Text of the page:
28 February 2009

Possible new treatment for Alzheimer’s

Protein targets Alzheimer's-like ailments: a possible future treatment for Alzheimer’s disease
Dementia News (Alzheimer’s Australia): 21 February 2008
A group of researchers from the University of California and the New York University School of Medicine have been investigating a novel approach to the treatment of brain impairment, including that associated with Alzheimer’s disease. Before discussing their work it might be helpful to spend a moment on a brief orientation to the three main objects of interest — brain-derived neurotrophic factor, the hippocampus, and the entorhinal cortex.

Brain-derived neurotrophic factor (BDNF) is a protein that helps brain cells to survive and encourages the growth and specialisation of new brain cells and synapses (spaces between brain cells across which chemical messages travel). In the brain, BDNF is active in a number of regions, including the hippocampus, which is an area of the brain that is affected in Alzheimer’s disease. The hippocampus has its strongest connections with an area of the brain next to it called the entorhinal cortex. The entorhinal cortex is involved in memory consolidation and memory optimisation in sleep. It also contains a map of the spatial environment, allowing individuals to orient themselves in the space around them and to manage direction. The entorhinal cortex is another area affected in Alzheimer’s disease.

The researchers set out to examine whether administering BNDF to the brains of non-human animals with Alzheimer’s-like disease would have therapeutic benefits. They began with amyloid-transgenic mice, that is, mice who had been genetically modified to develop an Alzheimer’s-like disease. After disease onset, the researchers administered BNDF to the mice. There were a number of outcomes. Synapse loss was reversed; incorrect gene expression was partially normalised; there was improvement in cell signalling; and learning and memory functions were restored. The researchers turned to aged rats, whose brains they infused with BDNF. The rats showed a reversal in cognitive decline; improvement in gene expression that had been affected by age; and restoration in cell signalling.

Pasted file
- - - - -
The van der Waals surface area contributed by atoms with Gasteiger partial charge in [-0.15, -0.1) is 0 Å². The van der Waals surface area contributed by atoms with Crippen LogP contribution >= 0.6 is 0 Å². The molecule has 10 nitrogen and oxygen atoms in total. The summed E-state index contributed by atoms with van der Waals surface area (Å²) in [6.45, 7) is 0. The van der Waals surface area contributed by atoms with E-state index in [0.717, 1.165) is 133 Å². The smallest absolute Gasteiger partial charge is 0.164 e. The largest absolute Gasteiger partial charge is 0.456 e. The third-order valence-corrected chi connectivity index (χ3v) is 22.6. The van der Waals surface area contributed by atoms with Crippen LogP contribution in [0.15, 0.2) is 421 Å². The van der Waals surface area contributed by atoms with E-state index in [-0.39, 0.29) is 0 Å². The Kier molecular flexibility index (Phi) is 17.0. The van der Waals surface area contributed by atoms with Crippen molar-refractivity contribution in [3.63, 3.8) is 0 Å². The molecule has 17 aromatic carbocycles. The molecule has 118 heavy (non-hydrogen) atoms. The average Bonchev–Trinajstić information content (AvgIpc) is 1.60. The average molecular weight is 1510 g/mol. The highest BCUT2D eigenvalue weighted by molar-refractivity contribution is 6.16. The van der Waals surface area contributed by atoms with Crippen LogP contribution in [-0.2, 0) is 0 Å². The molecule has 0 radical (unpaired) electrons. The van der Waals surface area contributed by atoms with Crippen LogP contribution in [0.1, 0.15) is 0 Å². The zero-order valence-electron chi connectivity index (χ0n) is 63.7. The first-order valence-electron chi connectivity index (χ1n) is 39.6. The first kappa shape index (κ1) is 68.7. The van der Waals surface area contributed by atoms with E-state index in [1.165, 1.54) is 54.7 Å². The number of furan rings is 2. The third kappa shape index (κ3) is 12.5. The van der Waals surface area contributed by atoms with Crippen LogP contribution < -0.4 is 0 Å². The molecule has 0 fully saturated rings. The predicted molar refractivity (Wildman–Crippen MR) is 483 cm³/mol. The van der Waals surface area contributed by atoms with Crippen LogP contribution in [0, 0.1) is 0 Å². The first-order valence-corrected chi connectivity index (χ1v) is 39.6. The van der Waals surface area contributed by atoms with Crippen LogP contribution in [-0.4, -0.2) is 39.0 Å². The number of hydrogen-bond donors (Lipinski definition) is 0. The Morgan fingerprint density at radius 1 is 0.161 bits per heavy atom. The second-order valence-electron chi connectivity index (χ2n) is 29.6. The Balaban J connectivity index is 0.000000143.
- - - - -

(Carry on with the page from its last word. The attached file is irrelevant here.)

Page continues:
The researchers also examined the effects of BNDF on the brain cells in the entorhinal cortex in adult rats and primates. They reported that in those individuals who had lesions in their brains that would cause brain cell death in the entorhinal cortex, BDNF prevented it. And in aged primates, BDNF reversed brain-cell-shrinkage and went some way to improving age-related cognitive impairment. On the basis of these findings, the researchers write that it would be of value to explore the potential of BDNF as a possible therapy for Alzheimer’s disease.

There will need to be considerably more research before BNDF can be trialled in humans. At present the only method of delivery is by direct injection into the brain.

Study reference:
Nagahara AH; Merrill DA; Giovanni Coppola G; et al. 2009. Neuroprotective effects of brain-derived neurotrophic factor in rodent and primate models of Alzheimer's disease. Nature Medicine. doi:10.1038/nm.1912

Also see Alzheimer’s News posting “Animal study paves way for novel approach to treating Alzheimer’s” (15 February 2009).

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